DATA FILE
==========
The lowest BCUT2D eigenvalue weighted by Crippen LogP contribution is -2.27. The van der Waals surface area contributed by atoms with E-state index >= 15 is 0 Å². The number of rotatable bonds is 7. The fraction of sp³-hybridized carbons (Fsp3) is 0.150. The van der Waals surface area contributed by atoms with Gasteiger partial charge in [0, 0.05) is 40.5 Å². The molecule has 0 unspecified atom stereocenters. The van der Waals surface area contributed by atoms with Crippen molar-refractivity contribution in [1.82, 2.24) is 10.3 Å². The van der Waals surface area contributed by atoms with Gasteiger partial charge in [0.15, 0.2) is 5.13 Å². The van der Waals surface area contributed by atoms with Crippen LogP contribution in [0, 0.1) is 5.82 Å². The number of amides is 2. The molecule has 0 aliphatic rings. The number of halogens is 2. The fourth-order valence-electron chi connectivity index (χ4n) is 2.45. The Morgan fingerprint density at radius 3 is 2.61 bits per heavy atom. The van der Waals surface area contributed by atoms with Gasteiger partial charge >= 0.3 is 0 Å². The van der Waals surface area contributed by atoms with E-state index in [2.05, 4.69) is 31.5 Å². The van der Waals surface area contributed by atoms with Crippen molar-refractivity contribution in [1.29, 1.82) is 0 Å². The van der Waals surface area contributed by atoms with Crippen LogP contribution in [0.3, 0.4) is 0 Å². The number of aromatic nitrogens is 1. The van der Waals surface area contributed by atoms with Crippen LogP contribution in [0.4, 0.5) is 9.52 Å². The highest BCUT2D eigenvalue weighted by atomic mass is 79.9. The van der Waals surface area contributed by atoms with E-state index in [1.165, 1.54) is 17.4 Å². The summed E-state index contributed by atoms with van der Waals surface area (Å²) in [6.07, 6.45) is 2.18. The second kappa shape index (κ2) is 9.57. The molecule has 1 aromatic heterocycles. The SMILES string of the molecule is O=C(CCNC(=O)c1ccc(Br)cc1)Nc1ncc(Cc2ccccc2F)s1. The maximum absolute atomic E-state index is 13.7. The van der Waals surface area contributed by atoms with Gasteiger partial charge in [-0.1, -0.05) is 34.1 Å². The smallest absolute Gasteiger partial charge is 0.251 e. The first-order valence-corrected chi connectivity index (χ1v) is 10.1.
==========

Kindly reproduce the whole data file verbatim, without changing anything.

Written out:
The lowest BCUT2D eigenvalue weighted by Crippen LogP contribution is -2.27. The van der Waals surface area contributed by atoms with E-state index >= 15 is 0 Å². The number of rotatable bonds is 7. The fraction of sp³-hybridized carbons (Fsp3) is 0.150. The van der Waals surface area contributed by atoms with Gasteiger partial charge in [0, 0.05) is 40.5 Å². The molecule has 0 unspecified atom stereocenters. The van der Waals surface area contributed by atoms with Crippen molar-refractivity contribution in [1.82, 2.24) is 10.3 Å². The van der Waals surface area contributed by atoms with Gasteiger partial charge in [0.15, 0.2) is 5.13 Å². The van der Waals surface area contributed by atoms with Crippen LogP contribution in [0, 0.1) is 5.82 Å². The number of amides is 2. The molecule has 0 aliphatic rings. The number of halogens is 2. The fourth-order valence-electron chi connectivity index (χ4n) is 2.45. The Morgan fingerprint density at radius 3 is 2.61 bits per heavy atom. The van der Waals surface area contributed by atoms with Gasteiger partial charge >= 0.3 is 0 Å². The van der Waals surface area contributed by atoms with E-state index in [2.05, 4.69) is 31.5 Å². The van der Waals surface area contributed by atoms with Crippen molar-refractivity contribution in [1.29, 1.82) is 0 Å². The van der Waals surface area contributed by atoms with Crippen LogP contribution in [0.3, 0.4) is 0 Å². The number of aromatic nitrogens is 1. The van der Waals surface area contributed by atoms with Crippen LogP contribution in [0.4, 0.5) is 9.52 Å². The highest BCUT2D eigenvalue weighted by atomic mass is 79.9. The van der Waals surface area contributed by atoms with E-state index in [1.165, 1.54) is 17.4 Å². The summed E-state index contributed by atoms with van der Waals surface area (Å²) in [6.07, 6.45) is 2.18. The second kappa shape index (κ2) is 9.57. The molecule has 1 aromatic heterocycles. The SMILES string of the molecule is O=C(CCNC(=O)c1ccc(Br)cc1)Nc1ncc(Cc2ccccc2F)s1. The maximum absolute atomic E-state index is 13.7. The van der Waals surface area contributed by atoms with Gasteiger partial charge in [-0.1, -0.05) is 34.1 Å². The smallest absolute Gasteiger partial charge is 0.251 e. The first-order valence-corrected chi connectivity index (χ1v) is 10.1.